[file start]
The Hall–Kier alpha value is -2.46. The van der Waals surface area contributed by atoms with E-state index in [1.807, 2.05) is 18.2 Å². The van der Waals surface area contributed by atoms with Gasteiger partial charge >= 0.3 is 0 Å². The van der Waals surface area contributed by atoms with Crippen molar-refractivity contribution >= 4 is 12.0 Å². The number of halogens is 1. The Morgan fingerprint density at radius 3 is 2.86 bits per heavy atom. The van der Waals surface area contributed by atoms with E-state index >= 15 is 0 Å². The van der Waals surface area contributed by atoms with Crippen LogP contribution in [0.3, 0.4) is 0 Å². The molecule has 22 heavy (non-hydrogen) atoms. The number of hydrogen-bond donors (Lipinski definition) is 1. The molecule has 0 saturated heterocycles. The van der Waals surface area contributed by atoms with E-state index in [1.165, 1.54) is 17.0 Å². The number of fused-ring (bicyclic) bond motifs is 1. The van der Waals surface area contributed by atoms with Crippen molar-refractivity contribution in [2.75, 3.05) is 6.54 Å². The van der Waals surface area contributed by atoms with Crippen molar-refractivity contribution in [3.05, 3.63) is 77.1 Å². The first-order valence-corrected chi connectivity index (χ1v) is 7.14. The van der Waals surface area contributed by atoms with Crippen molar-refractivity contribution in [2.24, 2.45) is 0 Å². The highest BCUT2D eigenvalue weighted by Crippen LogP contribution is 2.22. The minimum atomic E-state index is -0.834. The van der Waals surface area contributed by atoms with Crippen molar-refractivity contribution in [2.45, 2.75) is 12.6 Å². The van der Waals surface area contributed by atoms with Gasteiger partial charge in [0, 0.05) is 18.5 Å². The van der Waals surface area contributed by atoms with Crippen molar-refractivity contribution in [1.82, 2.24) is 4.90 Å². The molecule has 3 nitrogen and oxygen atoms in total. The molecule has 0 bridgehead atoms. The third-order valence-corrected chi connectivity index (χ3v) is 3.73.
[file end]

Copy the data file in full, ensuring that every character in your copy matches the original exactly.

The Hall–Kier alpha value is -2.46. The van der Waals surface area contributed by atoms with E-state index in [1.807, 2.05) is 18.2 Å². The van der Waals surface area contributed by atoms with Gasteiger partial charge >= 0.3 is 0 Å². The van der Waals surface area contributed by atoms with Crippen molar-refractivity contribution >= 4 is 12.0 Å². The number of halogens is 1. The Morgan fingerprint density at radius 3 is 2.86 bits per heavy atom. The van der Waals surface area contributed by atoms with E-state index >= 15 is 0 Å². The van der Waals surface area contributed by atoms with Crippen LogP contribution in [0.3, 0.4) is 0 Å². The molecule has 22 heavy (non-hydrogen) atoms. The number of hydrogen-bond donors (Lipinski definition) is 1. The molecule has 0 saturated heterocycles. The van der Waals surface area contributed by atoms with E-state index in [1.165, 1.54) is 17.0 Å². The number of fused-ring (bicyclic) bond motifs is 1. The van der Waals surface area contributed by atoms with Crippen molar-refractivity contribution in [2.75, 3.05) is 6.54 Å². The van der Waals surface area contributed by atoms with Crippen molar-refractivity contribution in [3.05, 3.63) is 77.1 Å². The first-order valence-corrected chi connectivity index (χ1v) is 7.14. The van der Waals surface area contributed by atoms with Crippen molar-refractivity contribution in [2.24, 2.45) is 0 Å². The highest BCUT2D eigenvalue weighted by Crippen LogP contribution is 2.22. The minimum atomic E-state index is -0.834. The van der Waals surface area contributed by atoms with Crippen molar-refractivity contribution in [2.45, 2.75) is 12.6 Å². The van der Waals surface area contributed by atoms with Gasteiger partial charge in [0, 0.05) is 18.5 Å². The van der Waals surface area contributed by atoms with Crippen molar-refractivity contribution in [1.82, 2.24) is 4.90 Å². The molecule has 3 nitrogen and oxygen atoms in total. The molecule has 0 bridgehead atoms. The third-order valence-corrected chi connectivity index (χ3v) is 3.73.